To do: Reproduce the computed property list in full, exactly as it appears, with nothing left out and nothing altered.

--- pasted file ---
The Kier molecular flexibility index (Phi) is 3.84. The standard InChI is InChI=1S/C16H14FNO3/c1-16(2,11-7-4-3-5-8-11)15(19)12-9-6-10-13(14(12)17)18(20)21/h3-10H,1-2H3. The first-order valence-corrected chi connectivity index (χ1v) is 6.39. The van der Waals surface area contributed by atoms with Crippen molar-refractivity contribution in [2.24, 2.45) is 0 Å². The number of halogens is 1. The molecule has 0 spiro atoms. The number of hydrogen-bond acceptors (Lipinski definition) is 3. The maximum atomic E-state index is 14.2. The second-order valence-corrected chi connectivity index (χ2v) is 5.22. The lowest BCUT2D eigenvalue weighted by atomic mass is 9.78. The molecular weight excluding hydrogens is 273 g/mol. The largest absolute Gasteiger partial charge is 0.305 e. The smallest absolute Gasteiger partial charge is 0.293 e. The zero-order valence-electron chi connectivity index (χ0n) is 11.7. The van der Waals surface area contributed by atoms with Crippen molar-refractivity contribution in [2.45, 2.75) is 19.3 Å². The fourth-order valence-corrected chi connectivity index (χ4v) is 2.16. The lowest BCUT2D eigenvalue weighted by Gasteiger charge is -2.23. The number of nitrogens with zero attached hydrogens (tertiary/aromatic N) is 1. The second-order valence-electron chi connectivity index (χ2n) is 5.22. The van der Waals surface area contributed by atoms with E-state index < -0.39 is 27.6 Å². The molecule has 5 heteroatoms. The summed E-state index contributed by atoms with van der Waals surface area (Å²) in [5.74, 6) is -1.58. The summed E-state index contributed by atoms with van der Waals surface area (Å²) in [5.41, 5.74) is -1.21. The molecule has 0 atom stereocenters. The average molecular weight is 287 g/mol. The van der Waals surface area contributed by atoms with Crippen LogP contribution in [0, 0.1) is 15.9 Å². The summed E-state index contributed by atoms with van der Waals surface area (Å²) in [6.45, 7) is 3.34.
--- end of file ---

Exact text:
The Kier molecular flexibility index (Phi) is 3.84. The standard InChI is InChI=1S/C16H14FNO3/c1-16(2,11-7-4-3-5-8-11)15(19)12-9-6-10-13(14(12)17)18(20)21/h3-10H,1-2H3. The first-order valence-corrected chi connectivity index (χ1v) is 6.39. The van der Waals surface area contributed by atoms with Crippen molar-refractivity contribution in [2.24, 2.45) is 0 Å². The number of halogens is 1. The molecule has 0 spiro atoms. The number of hydrogen-bond acceptors (Lipinski definition) is 3. The maximum atomic E-state index is 14.2. The second-order valence-corrected chi connectivity index (χ2v) is 5.22. The lowest BCUT2D eigenvalue weighted by atomic mass is 9.78. The molecular weight excluding hydrogens is 273 g/mol. The largest absolute Gasteiger partial charge is 0.305 e. The smallest absolute Gasteiger partial charge is 0.293 e. The zero-order valence-electron chi connectivity index (χ0n) is 11.7. The van der Waals surface area contributed by atoms with Crippen molar-refractivity contribution in [2.45, 2.75) is 19.3 Å². The fourth-order valence-corrected chi connectivity index (χ4v) is 2.16. The lowest BCUT2D eigenvalue weighted by Gasteiger charge is -2.23. The number of nitrogens with zero attached hydrogens (tertiary/aromatic N) is 1. The second-order valence-electron chi connectivity index (χ2n) is 5.22. The van der Waals surface area contributed by atoms with E-state index < -0.39 is 27.6 Å². The molecule has 5 heteroatoms. The summed E-state index contributed by atoms with van der Waals surface area (Å²) in [5.74, 6) is -1.58. The summed E-state index contributed by atoms with van der Waals surface area (Å²) in [5.41, 5.74) is -1.21. The molecule has 0 atom stereocenters. The average molecular weight is 287 g/mol. The van der Waals surface area contributed by atoms with Crippen LogP contribution in [0, 0.1) is 15.9 Å². The summed E-state index contributed by atoms with van der Waals surface area (Å²) in [6.45, 7) is 3.34.